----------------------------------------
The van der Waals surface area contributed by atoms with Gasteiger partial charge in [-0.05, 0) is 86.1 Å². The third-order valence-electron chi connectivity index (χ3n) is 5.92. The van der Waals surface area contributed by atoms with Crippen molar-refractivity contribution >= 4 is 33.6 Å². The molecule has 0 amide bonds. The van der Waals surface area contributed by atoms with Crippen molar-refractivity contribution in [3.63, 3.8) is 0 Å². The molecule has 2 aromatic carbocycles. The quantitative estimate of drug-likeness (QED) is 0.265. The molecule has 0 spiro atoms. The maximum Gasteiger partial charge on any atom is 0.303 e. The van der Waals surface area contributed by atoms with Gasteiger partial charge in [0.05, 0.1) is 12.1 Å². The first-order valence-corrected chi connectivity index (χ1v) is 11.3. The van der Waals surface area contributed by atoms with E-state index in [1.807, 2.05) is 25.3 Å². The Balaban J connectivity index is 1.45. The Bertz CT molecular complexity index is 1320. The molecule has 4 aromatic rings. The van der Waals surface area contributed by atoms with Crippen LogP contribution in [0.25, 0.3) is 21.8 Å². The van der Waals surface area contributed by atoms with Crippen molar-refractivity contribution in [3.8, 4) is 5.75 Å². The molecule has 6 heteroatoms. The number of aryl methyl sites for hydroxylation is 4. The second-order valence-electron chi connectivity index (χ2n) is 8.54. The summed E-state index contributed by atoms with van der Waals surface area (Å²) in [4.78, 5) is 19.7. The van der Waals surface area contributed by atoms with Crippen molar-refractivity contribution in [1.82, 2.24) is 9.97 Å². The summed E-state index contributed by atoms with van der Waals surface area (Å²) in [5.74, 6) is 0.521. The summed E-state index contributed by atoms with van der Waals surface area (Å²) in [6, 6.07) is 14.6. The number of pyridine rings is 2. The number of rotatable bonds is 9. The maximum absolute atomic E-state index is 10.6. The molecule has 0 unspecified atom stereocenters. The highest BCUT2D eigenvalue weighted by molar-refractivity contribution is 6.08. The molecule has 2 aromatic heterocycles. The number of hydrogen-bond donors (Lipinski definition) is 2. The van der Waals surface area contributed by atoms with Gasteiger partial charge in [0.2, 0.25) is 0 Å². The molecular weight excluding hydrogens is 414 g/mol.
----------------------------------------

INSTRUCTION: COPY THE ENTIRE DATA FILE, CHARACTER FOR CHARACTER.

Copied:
The van der Waals surface area contributed by atoms with Gasteiger partial charge in [-0.05, 0) is 86.1 Å². The third-order valence-electron chi connectivity index (χ3n) is 5.92. The van der Waals surface area contributed by atoms with Crippen molar-refractivity contribution >= 4 is 33.6 Å². The molecule has 0 amide bonds. The van der Waals surface area contributed by atoms with Crippen molar-refractivity contribution in [3.63, 3.8) is 0 Å². The molecule has 2 aromatic carbocycles. The quantitative estimate of drug-likeness (QED) is 0.265. The molecule has 0 spiro atoms. The maximum Gasteiger partial charge on any atom is 0.303 e. The van der Waals surface area contributed by atoms with Gasteiger partial charge in [0.05, 0.1) is 12.1 Å². The first-order valence-corrected chi connectivity index (χ1v) is 11.3. The van der Waals surface area contributed by atoms with E-state index in [1.807, 2.05) is 25.3 Å². The Balaban J connectivity index is 1.45. The Bertz CT molecular complexity index is 1320. The molecule has 4 aromatic rings. The van der Waals surface area contributed by atoms with Crippen LogP contribution in [0.25, 0.3) is 21.8 Å². The van der Waals surface area contributed by atoms with Crippen molar-refractivity contribution in [3.8, 4) is 5.75 Å². The molecule has 6 heteroatoms. The number of aryl methyl sites for hydroxylation is 4. The second-order valence-electron chi connectivity index (χ2n) is 8.54. The summed E-state index contributed by atoms with van der Waals surface area (Å²) in [4.78, 5) is 19.7. The van der Waals surface area contributed by atoms with Crippen molar-refractivity contribution in [1.82, 2.24) is 9.97 Å². The summed E-state index contributed by atoms with van der Waals surface area (Å²) in [5.74, 6) is 0.521. The summed E-state index contributed by atoms with van der Waals surface area (Å²) in [6, 6.07) is 14.6. The number of pyridine rings is 2. The number of rotatable bonds is 9. The maximum absolute atomic E-state index is 10.6. The molecule has 0 unspecified atom stereocenters. The highest BCUT2D eigenvalue weighted by molar-refractivity contribution is 6.08. The molecule has 2 aromatic heterocycles. The number of hydrogen-bond donors (Lipinski definition) is 2. The van der Waals surface area contributed by atoms with Gasteiger partial charge in [0.2, 0.25) is 0 Å². The molecular weight excluding hydrogens is 414 g/mol.